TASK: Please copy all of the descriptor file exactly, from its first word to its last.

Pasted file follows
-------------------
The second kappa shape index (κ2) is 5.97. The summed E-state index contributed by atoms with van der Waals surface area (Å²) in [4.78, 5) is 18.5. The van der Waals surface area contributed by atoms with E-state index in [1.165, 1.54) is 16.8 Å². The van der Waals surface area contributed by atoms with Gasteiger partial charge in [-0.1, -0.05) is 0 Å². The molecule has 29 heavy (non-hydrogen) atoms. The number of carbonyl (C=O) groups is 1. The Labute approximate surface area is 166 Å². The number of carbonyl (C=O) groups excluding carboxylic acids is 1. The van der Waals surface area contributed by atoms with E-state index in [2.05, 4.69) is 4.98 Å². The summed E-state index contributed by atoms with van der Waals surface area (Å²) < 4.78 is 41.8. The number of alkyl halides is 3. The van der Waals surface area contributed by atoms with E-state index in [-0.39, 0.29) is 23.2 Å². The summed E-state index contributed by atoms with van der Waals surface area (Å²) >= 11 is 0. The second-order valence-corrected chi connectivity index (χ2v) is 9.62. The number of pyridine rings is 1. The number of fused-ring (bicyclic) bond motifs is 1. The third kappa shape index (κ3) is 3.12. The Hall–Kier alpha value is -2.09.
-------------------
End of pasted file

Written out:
The second kappa shape index (κ2) is 5.97. The summed E-state index contributed by atoms with van der Waals surface area (Å²) in [4.78, 5) is 18.5. The van der Waals surface area contributed by atoms with E-state index in [1.165, 1.54) is 16.8 Å². The van der Waals surface area contributed by atoms with Gasteiger partial charge in [-0.1, -0.05) is 0 Å². The molecule has 29 heavy (non-hydrogen) atoms. The number of carbonyl (C=O) groups is 1. The Labute approximate surface area is 166 Å². The number of carbonyl (C=O) groups excluding carboxylic acids is 1. The van der Waals surface area contributed by atoms with E-state index in [2.05, 4.69) is 4.98 Å². The summed E-state index contributed by atoms with van der Waals surface area (Å²) < 4.78 is 41.8. The number of alkyl halides is 3. The van der Waals surface area contributed by atoms with E-state index in [-0.39, 0.29) is 23.2 Å². The summed E-state index contributed by atoms with van der Waals surface area (Å²) >= 11 is 0. The second-order valence-corrected chi connectivity index (χ2v) is 9.62. The number of pyridine rings is 1. The number of fused-ring (bicyclic) bond motifs is 1. The third kappa shape index (κ3) is 3.12. The Hall–Kier alpha value is -2.09.